On Nov. 2, Jury deliberation began in United States v Bankman-Fried over fraud allegations, conspiracy, and money laundering charges linked to FTX and Alameda’s collapse.
The criminal trial for Sam Bankman-Fried over the multi-billion dollar collapse of FTX reached its climax on Nov. 2 following closing statements from prosecutors and the defense.
Bankman-Fried’s defenders offered arguments presenting the FTX founder as merely human and therefore challenging the government’s case which alleges purposeful fraud and criminal intent.
Conversely, federal attorneys said the defendant arrived at several crossroads where he could have come clean and told the public the truth, but chose to risk it all following the two companies filing for bankruptcy.
Defense attorneys claimed witnesses Caroline Ellison, Gary Wang and Nishad Singh only testified to save themselves from severe prosecution. Former executives were never whistleblowers while FTX and Alameda operated because there was no law-breaking, according to Mark Cohen and the defense.
Prosecutors countered by painting FTX’s founder as a dictator who chose impressionable deputies and influenced all significant decisions. Federal lawyers asked the jury to consider Bankman-Fried’s demeanor on the stand against witnesses like Ellison, Wang and Singh, who allegedly yielded consistent answers throughout their testimonies.
Bankman-Fried’s legal team said the former FTX boss never checked the code bug or accessed the exchange’s AWS database. Government attorneys responded with Bankman-Fried’s MIT degree and his testimonies in front of Congress, stressing that the defendant was brilliant and calculated enough to convince investors and U.S. lawmakers alike.
The prosecution added that absent executives in critical departments like risk management and miscommunication with in-house legal consultants were strategies employed by Bankman-Fried showcasing conscious avoidance and conspiracy to commit fraud.
Following rebuttals from both sides, Senior District Judge Lewis A. Kaplan charged the jury to deliberate and come up with an eventual verdict.
Two of the seven counts involve wire fraud on FTX customers and Alameda’s lenders, respectively. The charges also establish the venue for Bankman-Fried’s trial in the Southern District of New York.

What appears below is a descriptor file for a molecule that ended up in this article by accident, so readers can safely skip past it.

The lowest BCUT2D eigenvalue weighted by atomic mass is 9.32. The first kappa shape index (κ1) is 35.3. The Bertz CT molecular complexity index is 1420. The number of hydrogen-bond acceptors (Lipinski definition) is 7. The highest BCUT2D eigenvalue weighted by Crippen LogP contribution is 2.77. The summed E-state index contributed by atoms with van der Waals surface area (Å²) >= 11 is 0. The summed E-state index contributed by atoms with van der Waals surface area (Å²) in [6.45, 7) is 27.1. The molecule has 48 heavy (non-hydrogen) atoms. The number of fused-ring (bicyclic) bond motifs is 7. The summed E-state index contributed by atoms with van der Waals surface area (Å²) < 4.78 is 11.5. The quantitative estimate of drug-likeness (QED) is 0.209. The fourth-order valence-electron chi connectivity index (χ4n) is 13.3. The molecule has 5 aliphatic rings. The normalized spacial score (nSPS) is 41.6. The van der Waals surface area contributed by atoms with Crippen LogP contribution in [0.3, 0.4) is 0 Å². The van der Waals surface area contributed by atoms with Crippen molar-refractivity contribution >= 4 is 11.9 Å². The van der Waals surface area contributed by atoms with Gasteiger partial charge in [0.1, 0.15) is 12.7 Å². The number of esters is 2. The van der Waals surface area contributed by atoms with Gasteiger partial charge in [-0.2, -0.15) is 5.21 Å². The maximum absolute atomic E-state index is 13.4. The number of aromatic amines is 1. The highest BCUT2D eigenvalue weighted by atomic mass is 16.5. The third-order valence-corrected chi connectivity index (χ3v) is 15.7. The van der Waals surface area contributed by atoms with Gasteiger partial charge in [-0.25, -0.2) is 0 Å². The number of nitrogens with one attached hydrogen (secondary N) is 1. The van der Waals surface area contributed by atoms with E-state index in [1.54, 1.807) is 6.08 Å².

Conspiracy charges make up the remaining five counts. For conspiracy charges in counts two and four, the Judge said arguments are sufficient if evidence proves that at least two persons agreed to break the law. FTX’s former boss is also charged with conspiracy to commit securities fraud.
Count one charged the defendant with conspiracy to launder wire fraud proceeds while count seven includes concealment of money laundering and the act itself. The jury would be required to choose either or both on the verdict form if Bankman-Fried is considered guilty.
Jurors were instructed to disregard why witnesses like Caroline Ellison signed cooperation agreements. Judge Kaplan also reaffirmed that Bankman-Fried is not charged with campaign finance violations or bribery of Chinese officials. The jury can, however, consider these matters in the context of alleged conspiracy.
Ellison testified that Alameda co-CEO Sam Trabucco and the defendants devised a plan to unfreeze $1 billion stuck in Chinese accounts by paying a $100 million bribe to Beijing officials. The blueprint for this transaction involved sending cryptocurrencies to wallets belonging to Thai escorts.
Alternate jurors were reminded not to read anything about the case and Judge Kaplan excused the jury to begin its deliberation. A verdict could be issued in a matter of hours or days. Here are the 12 jurors for Bankman-Fried’s trial.